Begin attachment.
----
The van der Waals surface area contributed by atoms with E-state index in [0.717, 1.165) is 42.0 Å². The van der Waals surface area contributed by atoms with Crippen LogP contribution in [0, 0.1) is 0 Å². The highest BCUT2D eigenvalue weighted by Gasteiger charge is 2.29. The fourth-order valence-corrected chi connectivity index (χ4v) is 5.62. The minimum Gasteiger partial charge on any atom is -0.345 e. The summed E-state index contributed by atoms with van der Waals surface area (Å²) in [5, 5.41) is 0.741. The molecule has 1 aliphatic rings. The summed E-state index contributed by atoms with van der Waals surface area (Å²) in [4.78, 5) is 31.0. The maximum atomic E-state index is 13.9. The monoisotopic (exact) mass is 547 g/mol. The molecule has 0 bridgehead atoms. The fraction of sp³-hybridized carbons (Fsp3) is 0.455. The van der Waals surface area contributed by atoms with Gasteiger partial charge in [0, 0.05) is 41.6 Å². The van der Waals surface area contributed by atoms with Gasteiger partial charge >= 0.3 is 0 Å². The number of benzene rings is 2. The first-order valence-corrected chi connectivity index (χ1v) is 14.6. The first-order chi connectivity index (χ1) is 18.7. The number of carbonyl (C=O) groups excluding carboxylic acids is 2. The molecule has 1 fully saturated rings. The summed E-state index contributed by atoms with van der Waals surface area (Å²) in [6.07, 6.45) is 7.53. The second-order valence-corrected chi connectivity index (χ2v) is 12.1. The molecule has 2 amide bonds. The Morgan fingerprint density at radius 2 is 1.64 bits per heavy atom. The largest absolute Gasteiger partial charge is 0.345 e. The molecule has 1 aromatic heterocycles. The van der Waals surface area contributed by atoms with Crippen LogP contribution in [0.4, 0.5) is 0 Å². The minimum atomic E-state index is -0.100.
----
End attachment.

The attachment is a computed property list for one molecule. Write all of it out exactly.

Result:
The van der Waals surface area contributed by atoms with E-state index in [0.717, 1.165) is 42.0 Å². The van der Waals surface area contributed by atoms with Crippen LogP contribution in [0, 0.1) is 0 Å². The highest BCUT2D eigenvalue weighted by Gasteiger charge is 2.29. The fourth-order valence-corrected chi connectivity index (χ4v) is 5.62. The minimum Gasteiger partial charge on any atom is -0.345 e. The summed E-state index contributed by atoms with van der Waals surface area (Å²) in [5, 5.41) is 0.741. The molecule has 1 aliphatic rings. The summed E-state index contributed by atoms with van der Waals surface area (Å²) in [4.78, 5) is 31.0. The maximum atomic E-state index is 13.9. The monoisotopic (exact) mass is 547 g/mol. The molecule has 0 bridgehead atoms. The fraction of sp³-hybridized carbons (Fsp3) is 0.455. The van der Waals surface area contributed by atoms with Gasteiger partial charge in [0, 0.05) is 41.6 Å². The van der Waals surface area contributed by atoms with Gasteiger partial charge >= 0.3 is 0 Å². The number of benzene rings is 2. The first-order valence-corrected chi connectivity index (χ1v) is 14.6. The first-order chi connectivity index (χ1) is 18.7. The number of carbonyl (C=O) groups excluding carboxylic acids is 2. The molecule has 1 fully saturated rings. The summed E-state index contributed by atoms with van der Waals surface area (Å²) in [6.07, 6.45) is 7.53. The second-order valence-corrected chi connectivity index (χ2v) is 12.1. The molecule has 2 amide bonds. The Morgan fingerprint density at radius 2 is 1.64 bits per heavy atom. The largest absolute Gasteiger partial charge is 0.345 e. The molecule has 1 aromatic heterocycles. The van der Waals surface area contributed by atoms with Crippen LogP contribution in [0.4, 0.5) is 0 Å². The minimum atomic E-state index is -0.100.